alcohol is by far the most harmful drug in our society.
Only because it's legal and therefore the most prevalent. And, in moderation, for most people, it's totally harmless.
Opening up the legal market for other drugs will also attract industry lobbyists for those drugs. For instance, a former pot campaigner in the U.S. was on Nights with Bryan Crump a while ago, explaining how decriminalisation has failed to account for this.
Commercial operators use good old fashioned brand campaigns to generate a whole generation of customer addicts.
Tracy, do you claim to be immune to emotional influences in your choices about the stuff you consume?
The term "brand" accounts for just this. How you feel about what you get.
Doesn't mean good journalism doesn't count. Quite the contrary. But do magazines have any future besides a trans-media one? And if so, what do you call them? Because the magazine part is just that: a part.
I'm not sure about the shared cycle & walkway concept. The NW cycle lane feels to me like it's going to collide a cyclist with a pedestrian in a way that's gonna hurt.
I wore a uniform and hated every minute of it. Does that count?
Later on, I didn't have to wear a uniform, and choosing what to wear was the least of my worries. Believe me.
Those stats on trans kids are enlightening. I'd have thought uniformity (neutral or otherwise) was a poor way to allow someone to explore and identify their identity. But then, I'm not trans. Anyone?
See Bragg, Billy: "The Progressive Patriot" for a discourse on how other people besides conservative establishment (not to mention downright racists) can and should be out about patriots. "I love Britain" says he, and goes on from there.
There's also an American scholar whose name I forget who's big on Democrats taking a stronger stand on patriotism, on account of its been hijacked by Republicans.
He suggests much of the traditional Democratic agenda could be better advanced under the banner of patriotism, e.g., "patriots pay tax."
Gutted I missed Thomston. The guy's young enough for teachers at our West AK primary school to remember him, but his music is achingly beautiful, and seems to get under the surface of humdrum suburban banality in a way that's broth brainy and passionate.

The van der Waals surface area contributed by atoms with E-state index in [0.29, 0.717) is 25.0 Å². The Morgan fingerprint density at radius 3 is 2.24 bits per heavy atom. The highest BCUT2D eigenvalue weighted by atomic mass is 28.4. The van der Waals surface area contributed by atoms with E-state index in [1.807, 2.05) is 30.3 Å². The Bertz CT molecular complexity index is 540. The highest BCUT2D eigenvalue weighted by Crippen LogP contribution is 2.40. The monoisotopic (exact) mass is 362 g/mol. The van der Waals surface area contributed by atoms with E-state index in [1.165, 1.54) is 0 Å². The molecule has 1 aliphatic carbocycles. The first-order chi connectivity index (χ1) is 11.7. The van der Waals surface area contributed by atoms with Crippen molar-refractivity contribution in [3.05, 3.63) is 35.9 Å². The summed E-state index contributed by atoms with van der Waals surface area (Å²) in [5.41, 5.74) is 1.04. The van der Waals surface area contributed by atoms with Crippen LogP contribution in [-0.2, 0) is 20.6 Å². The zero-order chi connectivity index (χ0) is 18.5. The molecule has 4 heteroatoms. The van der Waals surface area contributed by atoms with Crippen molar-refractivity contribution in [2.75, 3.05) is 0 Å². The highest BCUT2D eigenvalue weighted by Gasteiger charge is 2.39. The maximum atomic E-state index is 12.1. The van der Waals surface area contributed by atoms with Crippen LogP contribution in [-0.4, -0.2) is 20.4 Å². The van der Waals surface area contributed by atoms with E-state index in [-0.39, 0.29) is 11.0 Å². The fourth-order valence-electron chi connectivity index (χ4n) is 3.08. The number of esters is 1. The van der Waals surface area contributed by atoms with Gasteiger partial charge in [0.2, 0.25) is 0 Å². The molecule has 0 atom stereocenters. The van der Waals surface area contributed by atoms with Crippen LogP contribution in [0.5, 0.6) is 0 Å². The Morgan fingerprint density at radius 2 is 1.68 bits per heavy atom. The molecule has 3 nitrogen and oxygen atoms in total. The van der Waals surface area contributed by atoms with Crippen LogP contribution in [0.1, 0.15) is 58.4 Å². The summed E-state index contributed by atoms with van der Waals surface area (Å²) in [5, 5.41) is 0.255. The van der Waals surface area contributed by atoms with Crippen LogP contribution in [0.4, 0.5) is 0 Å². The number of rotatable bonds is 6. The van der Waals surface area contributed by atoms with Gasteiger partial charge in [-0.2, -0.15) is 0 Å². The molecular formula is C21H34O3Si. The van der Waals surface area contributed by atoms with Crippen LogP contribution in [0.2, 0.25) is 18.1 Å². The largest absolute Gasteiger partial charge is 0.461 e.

Don't people get sledged on these shows all the time? I'll admit the sacking doesn't happen. Not to judges anyway. Nice development, that.
Maybe the unusual bit is that the audience suddenly decided they'd had a gutsful and said so. At once.
It's all a bit Hunger Games/Running Man for me.
Kinda with Craig on this. Whether any of it's planned or not, it's all a massive set piece.
In fact, one could sympathise with the judges. Like the contestants, they're only doing what's expected of them and emulating the form of the tyrannical master Judge Cowell.
Just don't watch that shit, people.
Just to go back a few steps:
<q>engagement isn't directly convertible into revenue<q/>
Not that I'm an expert, but wasn't Shorty the highest earning property on TVNZ for a fair few years, but without being the most viewed, precisely due to engagement? That was a while ago, early 2000s, well before the social media juggernaut.
It'd be hard to believe that engagement's any less convertible to revenue now than it was over 10 year ago.
Listen to the whole interview: both to see the type of adversarial questioning to which U.S. political leaders are so rarely subjected, but also to see just how obfuscating Key’s answers are.
which is a nice endorsement of natrad eh. But makes me think, who among us here in nz can do the John Stewart thing? My vote: Urzila Carlson